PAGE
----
Wendy then moved onto future news. She talked about predictions she made in 1997 and how many of these have some truth today. She went on to explore what younger generations will think about technology and society and what are future headlines likely to be. Wendy’s talk was fabulous fun.

Gavin began his slot by reading out a written statement by Bill Thompson who was due to speak but was otherwise waylaid at the Venice Biennale! Gavin read out a short piece by Bill on the rotten state of the net at present. It made for a sobering interlude to the discussion.

Gavin then moved on to talk about the work he’s been involved in to make the internet more open. The Open Banking Standard, an anti-slavery corporate statement registry, and tracking the origin of products through the supply chain.

He talked about how we now need to up our game more, how the community thought the case for open data was won but this is not currently the case.

Gavin is currently interesting in creating impact@web-scale, trying to tackle solvable problems in the UK between policy and technology, bringing public and private sector together. He’s looking for people to help, you can sign up at or find out more on his blog.

I’ve probably written too much already, but the rest of the afternoon was also enjoyable, peppered with public interest technology, Ada Lovelace Day(celebrating women in STEM), using climate change data to make a symphony, electrocution for fun and profit (and education!), using neural networks to help map happy places, what the Open Data Institute is up to, and a few beers in the union bar.

By the end of the day, my head was full of ideas, problems and a better understanding of what people are doing in the area of open tech. I learnt a bunch of useful things that I can takeaway for my day-to-day work, and will get me thinking about ways I can help make a difference and contribute to a better, more open and responsible technology.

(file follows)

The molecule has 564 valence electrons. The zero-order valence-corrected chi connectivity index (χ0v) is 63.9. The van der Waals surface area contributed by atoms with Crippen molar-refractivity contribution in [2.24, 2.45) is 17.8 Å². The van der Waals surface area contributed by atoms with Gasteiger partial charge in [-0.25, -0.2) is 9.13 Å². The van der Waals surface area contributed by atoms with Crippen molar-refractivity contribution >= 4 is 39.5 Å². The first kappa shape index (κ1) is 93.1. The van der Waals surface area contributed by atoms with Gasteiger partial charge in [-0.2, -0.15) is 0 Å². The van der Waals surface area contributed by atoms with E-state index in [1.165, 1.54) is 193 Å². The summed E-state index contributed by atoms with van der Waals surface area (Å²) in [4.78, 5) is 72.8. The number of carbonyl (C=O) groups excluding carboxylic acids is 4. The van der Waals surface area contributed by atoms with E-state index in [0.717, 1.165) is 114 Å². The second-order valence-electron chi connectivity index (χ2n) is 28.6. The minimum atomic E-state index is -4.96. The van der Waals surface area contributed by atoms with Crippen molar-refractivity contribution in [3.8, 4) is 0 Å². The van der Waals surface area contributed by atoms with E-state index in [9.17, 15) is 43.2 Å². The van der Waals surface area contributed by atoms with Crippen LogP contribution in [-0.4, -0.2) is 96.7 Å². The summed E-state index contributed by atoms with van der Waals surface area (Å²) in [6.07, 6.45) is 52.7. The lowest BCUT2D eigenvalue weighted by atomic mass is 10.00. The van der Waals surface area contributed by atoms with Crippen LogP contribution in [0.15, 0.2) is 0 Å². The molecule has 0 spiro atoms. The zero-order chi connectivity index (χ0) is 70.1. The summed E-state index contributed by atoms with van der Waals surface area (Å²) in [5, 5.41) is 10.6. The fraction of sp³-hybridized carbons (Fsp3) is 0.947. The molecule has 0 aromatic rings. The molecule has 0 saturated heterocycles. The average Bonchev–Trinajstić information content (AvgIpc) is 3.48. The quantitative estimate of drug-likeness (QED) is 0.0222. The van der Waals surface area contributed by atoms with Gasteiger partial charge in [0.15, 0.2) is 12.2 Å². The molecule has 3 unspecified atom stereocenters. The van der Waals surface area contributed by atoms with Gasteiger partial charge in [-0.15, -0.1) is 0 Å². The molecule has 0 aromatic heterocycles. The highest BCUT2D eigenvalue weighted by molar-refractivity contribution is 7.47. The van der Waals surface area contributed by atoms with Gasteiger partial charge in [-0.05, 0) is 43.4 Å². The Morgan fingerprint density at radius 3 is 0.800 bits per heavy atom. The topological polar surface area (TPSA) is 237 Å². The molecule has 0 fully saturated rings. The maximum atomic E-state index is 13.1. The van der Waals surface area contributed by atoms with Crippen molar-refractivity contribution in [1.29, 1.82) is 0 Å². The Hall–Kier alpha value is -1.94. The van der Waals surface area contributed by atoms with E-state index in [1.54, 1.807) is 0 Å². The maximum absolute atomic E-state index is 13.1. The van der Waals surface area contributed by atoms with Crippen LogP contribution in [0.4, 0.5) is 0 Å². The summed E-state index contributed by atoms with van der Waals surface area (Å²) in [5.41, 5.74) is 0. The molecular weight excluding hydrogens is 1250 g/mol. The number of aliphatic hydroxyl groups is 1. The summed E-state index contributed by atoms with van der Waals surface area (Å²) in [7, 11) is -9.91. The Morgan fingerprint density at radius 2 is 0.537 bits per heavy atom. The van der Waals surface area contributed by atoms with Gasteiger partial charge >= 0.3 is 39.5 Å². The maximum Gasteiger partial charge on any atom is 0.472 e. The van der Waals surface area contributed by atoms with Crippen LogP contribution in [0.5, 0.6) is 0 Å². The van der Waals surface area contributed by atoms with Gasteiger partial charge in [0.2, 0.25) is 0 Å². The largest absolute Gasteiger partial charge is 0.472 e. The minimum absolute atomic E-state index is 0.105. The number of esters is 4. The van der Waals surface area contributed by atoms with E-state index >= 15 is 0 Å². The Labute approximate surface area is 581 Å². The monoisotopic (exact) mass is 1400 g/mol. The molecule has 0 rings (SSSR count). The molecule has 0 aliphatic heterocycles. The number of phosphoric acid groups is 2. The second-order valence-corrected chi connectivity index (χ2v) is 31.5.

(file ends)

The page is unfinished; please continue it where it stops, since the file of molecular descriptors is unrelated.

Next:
Finally, a shout out to Kevin Marks who as well as live tweeting most of OpenTech also wrote a whole bunch of interesting notes.

What I’m reading in 2017

It’s fair to say I read a lot. I love books and always have a few stacked up next to my bed for a quick (or long) read before I fall off to sleep. I also love books for work, since although there is a huge amount of resources on the web, published books distill expert knowledge, are peer-reviewed and are a great way to get a good overview of a particular subject.

Continue reading “What I’m reading in 2017”

Viewing images on the command line and the “No identify available” error

I’ve been testing a website that generates images on the fly and in the past had used the less command to view the file contents, this helped see when PHP errors had unfortunately made their way into an image file.

However, sometimes when viewing a file I got the following error returned:

No identify available
Install ImageMagick or GraphicsMagick to browse images

I’m pretty sure I worked this one out a few years ago, but had obviously forgotten. Turns out you can’t view binary files via a command like less!

The right way to view an image file is a command such as xxd. To view the top of a file (which usually points in the direction of the file format) use a command such as:

xxd /path/to/file.jpg | head

This command works just as well for text files, so will still pick up if PHP errors are inside the image file instead of the correct binary data.

Saving this one for later so I don’t forget again!